His voice trembling with emotion, Oscar Pistorius took the witness stand in his own defence on Monday, saying the Valentine's Day shooting of his girlfriend last year had left him sleepless, terrified and plagued by nightmares.
The Olympic and Paralympic star, on trial for murder, apologised to the mother of model Reeva Steenkamp.
"I was simply trying to protect Reeva," Pistorius told the high court in Pretoria at the start of his testimony.
Reeva's mother June Steenkamp, sitting stony-faced in the packed public gallery, bowed her head.
The 27-year-old athlete, who faces life imprisonment if convicted of murder, testified he had been on anti-depressants and sleeping pills because of his disturbed state of mind since the shooting.
"I'm scared to sleep. I have terrible nightmares about things that happened that night," he said.
"I can smell blood. I wake up to being terrified."
He recounted one occasion when he woke up so scared in the middle of the night that he crawled into a cupboard before calling his sister, who came round to sit with him.
"I wake up in a complete state of terror to the point that I would rather not sleep," he said, adding that his faith had helped pull him through.
"There have been times when I've just been struggling a lot," he said, fighting to maintain his composure.
"My god is my god of refuge."
Earlier, during graphic forensic testimony from a defence pathologist, Pistorius retched into a bucket in the dock.
The distraught, bespectacled figure was in stark contrast to the gun-obsessed, fast-living hothead that prosecutors had described in the first 16 days of the trial.
As well as murder, Pistorius is accused of firing a pistol through the sun roof of a friend's car while on a public road, and discharging a handgun under the table of a packed Johannesburg restaurant.
He has pleaded not guilty to all charges.
Now in its 17th day, the trial has gripped South Africa and millions of fans around the world who have seen in Pistorius a symbol of triumph over physical adversity.
The sprinter's lower legs were amputated as a baby but he went on to achieve global fame as the "Blade Runner", named after the slender carbon fibre prosthetic limbs he wears on the track.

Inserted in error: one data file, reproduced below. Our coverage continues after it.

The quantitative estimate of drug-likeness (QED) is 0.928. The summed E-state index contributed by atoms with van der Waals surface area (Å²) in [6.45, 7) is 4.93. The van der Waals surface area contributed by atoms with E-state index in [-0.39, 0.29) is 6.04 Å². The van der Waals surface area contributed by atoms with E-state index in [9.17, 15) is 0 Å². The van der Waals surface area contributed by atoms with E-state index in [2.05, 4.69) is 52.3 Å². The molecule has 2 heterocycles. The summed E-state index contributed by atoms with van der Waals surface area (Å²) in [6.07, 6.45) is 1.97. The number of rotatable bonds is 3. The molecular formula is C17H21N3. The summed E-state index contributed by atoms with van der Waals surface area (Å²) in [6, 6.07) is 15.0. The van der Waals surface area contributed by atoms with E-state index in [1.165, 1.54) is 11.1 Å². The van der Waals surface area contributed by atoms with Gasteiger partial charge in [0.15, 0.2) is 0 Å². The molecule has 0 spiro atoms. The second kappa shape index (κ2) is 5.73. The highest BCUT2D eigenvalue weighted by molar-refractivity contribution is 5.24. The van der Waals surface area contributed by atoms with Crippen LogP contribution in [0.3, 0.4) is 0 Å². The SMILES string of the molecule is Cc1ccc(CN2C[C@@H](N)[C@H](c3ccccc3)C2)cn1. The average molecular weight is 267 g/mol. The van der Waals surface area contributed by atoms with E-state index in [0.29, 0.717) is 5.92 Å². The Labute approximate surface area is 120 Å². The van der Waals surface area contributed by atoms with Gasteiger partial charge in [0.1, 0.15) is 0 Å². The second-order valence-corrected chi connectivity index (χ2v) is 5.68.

After winning gold medals at the Beijing and London Paralympics, he stunned the world by reaching the semi-finals of the 400m in the London Olympics against able-bodied athletes.
In testimony, Pistorius described his difficult early years as a disabled child before his sporting prowess earned him respect and recognition at school.
He also spoke of the pressures of fame, the toll travelling to athletics meetings took on his family and personal life and of his fears of life in crime-ridden South Africa.
"When we were growing up, we were exposed to crime – house break-ins, family members being assaulted and hijacked," he said.
"Many members of my family have been victims of house break-ins and violent crime."
His defence hinges on his assertion, made under oath at his bail hearing, that he mistook Steenkamp for an intruder hiding in the toilet and opened fire.
However, witnesses living close to Pistorius's home in a gated Pretoria community have testified to hearing the terrified screams of a woman before and during a volley of shots in the early hours of February 14, 2013.
South Africa's firearms and self-defence laws make clear a person may only shoot if there is a direct threat to somebody's life – regulations Pistorius acknowledged in a written gun-licence test presented by the prosecution.
Ashen-faced, Pistorius said he had not slept the night before his testimony, leading Judge Thokozile Masipa to adjourn the session early after little more than an hour of cross-examination.
"He does look exhausted," Masipa said.
As he stepped from the witness box, Pistorius slumped into the outstretched arms of his sister Aimee.
The trial resumes at 7.30am GMT on Tuesday. – Reuters